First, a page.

Poster Overview: How Can We Be So Slow? Realizing the Performance Benefits of Sparse Networks

Numenta Director of ML Architecture Lawrence Spracklen gives an overview of the poster he presented at the SNN Workshop on July 8th and 9th, 2021. In this poster “How Can We Be So Slow? Realizing the Performance Benefits of Sparse Networks” by Lawrence Spracklen, Kevin Hunter and Subutai Ahmad, we present the techniques Numenta has developed to achieve a 100x inference task speedup from sparsity and discuss how many of the learnings could be applied to develop fast sparse networks on CPUs.

Link to poster and abstract: SNN Workshop 2021: How Can We Be So Slow? Realizing the Performance Benefits of Sparse Networks


As a follow-up, here is the paper published by @khunter, @sprack and @subutai:

And here is a presentation @subutai gave at SigOpt Summit 2021:


Great presentation.

I’m curious why the densification by overlapping technique which makes the FPGA performance boost possible, does not work on GPU-s too?

Here-s what I’m referring to: Complementary Sparsity

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Hugely impressed with the results, particularly the performance. Some thoughts and observations.

Page 7, figure 6, 8-core CPU (no detail on memory and channel qty) which appears to mean that AVX is totall irrelevant as it’s a memory bound compute issue. (ref 625x theoretical) The correct scale is lost due to the lack of detail. Running on a laptop with a small CPU cache and potentially with only a single memory channel populated is >10x different to a Threadripper/EPYC with 8 channels depending on how the code is also made parallel.

Also, if the model would fit in one of the larger EYPC CPU caches the increase in performance would be significant enough to change some of your conclusions. Try running the model so that it’s in CPU cache only to try and quantify this difference, which is influenced by the CPU strangler known as DIMM.

Switching the CPU to a Xeon 8275CL (also with no memory channel details) then eliminates consistenty comparison for Fig 8. Single CPU setup or dual ? NUMA performance hit ?

Intel X8275CL 35MB cache / 6 memory channels / 24 core
EPYC 7763 256MB cache / 8 memory channels / 64 core

The cache can make a 10x difference on some code.

Figure 13 (c) “CPUs” - is this then implying more than one CPU and then a third CPU hardware configuration ?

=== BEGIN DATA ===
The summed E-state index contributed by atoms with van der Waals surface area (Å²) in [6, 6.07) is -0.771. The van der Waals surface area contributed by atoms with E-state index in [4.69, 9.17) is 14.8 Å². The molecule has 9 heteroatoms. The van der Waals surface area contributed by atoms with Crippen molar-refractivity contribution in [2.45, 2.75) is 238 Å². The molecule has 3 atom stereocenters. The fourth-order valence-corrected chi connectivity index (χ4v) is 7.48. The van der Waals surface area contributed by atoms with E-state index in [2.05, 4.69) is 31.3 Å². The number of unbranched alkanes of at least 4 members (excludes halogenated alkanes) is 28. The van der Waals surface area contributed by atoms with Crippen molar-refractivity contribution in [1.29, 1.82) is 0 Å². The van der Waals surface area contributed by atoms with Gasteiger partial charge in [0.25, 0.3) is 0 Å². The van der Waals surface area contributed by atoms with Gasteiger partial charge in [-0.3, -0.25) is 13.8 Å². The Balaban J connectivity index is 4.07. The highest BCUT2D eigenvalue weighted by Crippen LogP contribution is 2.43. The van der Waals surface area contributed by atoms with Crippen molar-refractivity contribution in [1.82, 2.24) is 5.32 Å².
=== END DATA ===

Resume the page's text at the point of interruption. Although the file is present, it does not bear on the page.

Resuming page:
If the FPGA could implement a fully pipelined model the results would have been over 100x faster again for aggregate throughput but single response latency would be far slower than a GPU. The FPGA’s are just not big enough yet…

The FPGA results give a speech recognition rate of 15.8 days audio per second, which if spread over say 12 hours “awake” time that means 1 month per second. This would then imply that the FPGA can recognise a lifetime of word audio recognition in under 16 minutes. Why do we think this is slow ?

Also, the energy to recognise a lifetimes audio is then 54Wh or less energy than is stored in my flashlight. (based on 215W spec sheet of U250 and my flashlight with 3 x 26650 19.5Wh cells). The typical Alexa device consumes that in just over a day on standby (at 2W)… hmmm… so… The compute recognition is energy then 0.00392% of the device footprint.

Perhaps in future you will be able to compile a trained sparse neural network into an optimal sequence of machine language instructions, like a programming language.
Anyway for sub-optimal reasons there is a booklet on the WHT on

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I think that particular model fits in cpu cache even on many laptops.

The baseline dense version of the network contained 2,522,128 parameters, while the sparse network
contained 127,696 non-zero weights, or about 95% sparse.

Both activations and weights are quantized to 8-bits

What I don’t understand (but who am I), is how enough of those complementary systems can be found without risk of overlap, and how the operations to verify the non-overlap is not more expensive than calculating the matrices themselves.

I suppose there are mathematical and statistical techniques that allow this. Maybe someone can shed some noob-friendly light on this?

Subutai’s presentation is at a SigOpt conference - all I got about that is that it is an optimization tool they used to optimize the sparse networks.

And the sparsification/optimization counts as “training” since it is performed once while computing the dot product affects inference time every time the model is evaluated.

Question: does this complementary sparsity approach work on “ordinary” accelerators like GPUs/TPUs/NPUs? The posted CPU and FPGA speedups are impressive but I’m somewhat skeptical those can provide the same kinds of speedups at the relevant compute scales.

Re the “Two Sparsities” paper, Ivan Godard of Mill Computing, Inc. has asked a question regarding the compaction algorithm. Godard is the founder of Mill Computing and has deep instruction set architecture competency, so it would probably be a good idea to contact him about hardware sparsity.

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